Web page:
The smell of geraniums is particularly potent. When petals fall after bloom, their delicate skin bruises and perfumes the air. The image of strewn crimson leaves escaping the bare lines of a windowsill is forever ingrained with that sweet cloying scent, that creates that strange ache for a past that is never present.

Sitting at that window, peering out, the white net curtains would cover our gaze like a mist. We would wait until the rain disappeared. So many days the damp in the air would echo into our bones and chill us from the outside in. We would press our sticky faces and lips against the flaking heat of the radiator and hug ourselves to its rigid frame, hoping we could steal its warmth. My Granny always said that the air was so wet if we sat long enough the moss would grow right over us. True enough, the land outside was impermeably encrusted with a layer of green velvet. A tiny forested underworld. A spongy embrace.

Every year I would arrive and know that the fern embossed wallpaper would be covered in another thick coat of paint, each horribly clashing with the assemblage of furniture pressed into the room. Now, I would call it ugly. Then, it was home.

Even in the middle of summer, there was a fire, hot and smoky in the hearth. My Granddad would heave the weight of the coal and turf into the house to keep the flame alight. It was always a heartbreakingly comic scene, eighty years old and stopped like a willow tree, he was always intent on doing things the way they always were. When he wasn’t looking we would throw the syrupy wrappers of sweets and watch as they shrivelled and popped to a crisp. His eyes always betrayed his  ignorance though, a spark of mirth forever present.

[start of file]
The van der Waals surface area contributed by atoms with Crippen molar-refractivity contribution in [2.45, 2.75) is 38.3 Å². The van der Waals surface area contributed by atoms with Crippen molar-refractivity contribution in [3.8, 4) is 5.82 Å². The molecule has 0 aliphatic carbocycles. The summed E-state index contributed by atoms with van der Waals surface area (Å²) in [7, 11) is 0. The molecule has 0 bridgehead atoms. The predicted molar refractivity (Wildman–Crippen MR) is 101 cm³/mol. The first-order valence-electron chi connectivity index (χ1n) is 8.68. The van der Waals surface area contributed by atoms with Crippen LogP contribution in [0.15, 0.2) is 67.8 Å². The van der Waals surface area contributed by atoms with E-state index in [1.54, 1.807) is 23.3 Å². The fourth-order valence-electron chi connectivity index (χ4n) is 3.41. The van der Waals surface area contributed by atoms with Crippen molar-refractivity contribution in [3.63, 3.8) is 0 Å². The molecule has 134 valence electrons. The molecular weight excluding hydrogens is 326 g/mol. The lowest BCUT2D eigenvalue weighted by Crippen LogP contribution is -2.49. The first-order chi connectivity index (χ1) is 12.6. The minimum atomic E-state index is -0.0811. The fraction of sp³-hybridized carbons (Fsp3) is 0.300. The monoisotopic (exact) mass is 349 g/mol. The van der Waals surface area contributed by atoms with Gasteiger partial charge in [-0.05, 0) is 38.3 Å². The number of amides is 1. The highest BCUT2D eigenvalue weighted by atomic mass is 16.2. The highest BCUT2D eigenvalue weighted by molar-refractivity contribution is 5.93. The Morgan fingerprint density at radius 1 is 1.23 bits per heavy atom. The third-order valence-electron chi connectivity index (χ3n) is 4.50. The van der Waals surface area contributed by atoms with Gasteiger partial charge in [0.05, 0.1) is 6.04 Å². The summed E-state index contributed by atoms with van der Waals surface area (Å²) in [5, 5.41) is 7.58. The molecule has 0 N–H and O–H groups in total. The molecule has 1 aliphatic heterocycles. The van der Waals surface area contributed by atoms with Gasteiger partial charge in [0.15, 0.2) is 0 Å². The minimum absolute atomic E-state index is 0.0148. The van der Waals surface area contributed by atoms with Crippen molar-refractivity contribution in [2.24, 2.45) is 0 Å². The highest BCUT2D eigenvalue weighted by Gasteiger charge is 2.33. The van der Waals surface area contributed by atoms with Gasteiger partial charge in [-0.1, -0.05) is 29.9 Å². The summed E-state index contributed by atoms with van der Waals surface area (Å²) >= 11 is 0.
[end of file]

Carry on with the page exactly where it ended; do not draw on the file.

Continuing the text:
A trio we always were, and this room we made our kingdom. Years of plays, adventures and games lost into the depths of memory. Now we are individuals, and our land is gone. Sitting long enough, the room will have finally have been reclaimed. Undoubtedly, the moss will have encroached the walls and captured the house, the room. 6 years it has been left, unused. In my mind’s eye it is nothing but a forest of green and blood-red geraniums. The TV will sit, the sofa it’s only audience. The photographs on the walls watch, their eyes animated only for a moment. Nothing, but a room.

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